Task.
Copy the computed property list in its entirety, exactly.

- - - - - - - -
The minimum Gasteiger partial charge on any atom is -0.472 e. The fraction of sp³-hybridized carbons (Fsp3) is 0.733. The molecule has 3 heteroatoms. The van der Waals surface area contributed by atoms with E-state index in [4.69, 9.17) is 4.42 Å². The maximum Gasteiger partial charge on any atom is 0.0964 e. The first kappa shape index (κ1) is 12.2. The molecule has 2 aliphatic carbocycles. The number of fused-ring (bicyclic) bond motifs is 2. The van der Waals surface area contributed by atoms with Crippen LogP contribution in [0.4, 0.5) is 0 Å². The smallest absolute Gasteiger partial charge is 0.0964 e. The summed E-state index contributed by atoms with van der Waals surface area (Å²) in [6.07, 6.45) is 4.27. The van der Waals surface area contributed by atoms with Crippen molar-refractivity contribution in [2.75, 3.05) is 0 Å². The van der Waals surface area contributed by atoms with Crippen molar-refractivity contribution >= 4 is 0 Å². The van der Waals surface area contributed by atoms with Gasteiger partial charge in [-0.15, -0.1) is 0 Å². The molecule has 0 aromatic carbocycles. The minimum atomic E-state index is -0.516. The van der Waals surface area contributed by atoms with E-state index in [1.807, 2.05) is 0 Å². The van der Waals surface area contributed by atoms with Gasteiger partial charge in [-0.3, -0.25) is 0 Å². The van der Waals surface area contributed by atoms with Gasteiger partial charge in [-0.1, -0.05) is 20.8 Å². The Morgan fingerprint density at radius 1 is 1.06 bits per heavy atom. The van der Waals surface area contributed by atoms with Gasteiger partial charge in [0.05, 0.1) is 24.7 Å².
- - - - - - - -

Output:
The minimum Gasteiger partial charge on any atom is -0.472 e. The fraction of sp³-hybridized carbons (Fsp3) is 0.733. The molecule has 3 heteroatoms. The van der Waals surface area contributed by atoms with E-state index in [4.69, 9.17) is 4.42 Å². The maximum Gasteiger partial charge on any atom is 0.0964 e. The first kappa shape index (κ1) is 12.2. The molecule has 2 aliphatic carbocycles. The number of fused-ring (bicyclic) bond motifs is 2. The van der Waals surface area contributed by atoms with Crippen LogP contribution in [0.4, 0.5) is 0 Å². The smallest absolute Gasteiger partial charge is 0.0964 e. The summed E-state index contributed by atoms with van der Waals surface area (Å²) in [6.07, 6.45) is 4.27. The van der Waals surface area contributed by atoms with Crippen molar-refractivity contribution in [2.75, 3.05) is 0 Å². The van der Waals surface area contributed by atoms with Crippen molar-refractivity contribution >= 4 is 0 Å². The van der Waals surface area contributed by atoms with Gasteiger partial charge in [-0.15, -0.1) is 0 Å². The molecule has 0 aromatic carbocycles. The minimum atomic E-state index is -0.516. The van der Waals surface area contributed by atoms with E-state index in [1.807, 2.05) is 0 Å². The van der Waals surface area contributed by atoms with Gasteiger partial charge in [-0.3, -0.25) is 0 Å². The van der Waals surface area contributed by atoms with Gasteiger partial charge in [-0.1, -0.05) is 20.8 Å². The Morgan fingerprint density at radius 1 is 1.06 bits per heavy atom. The van der Waals surface area contributed by atoms with Gasteiger partial charge in [0.05, 0.1) is 24.7 Å².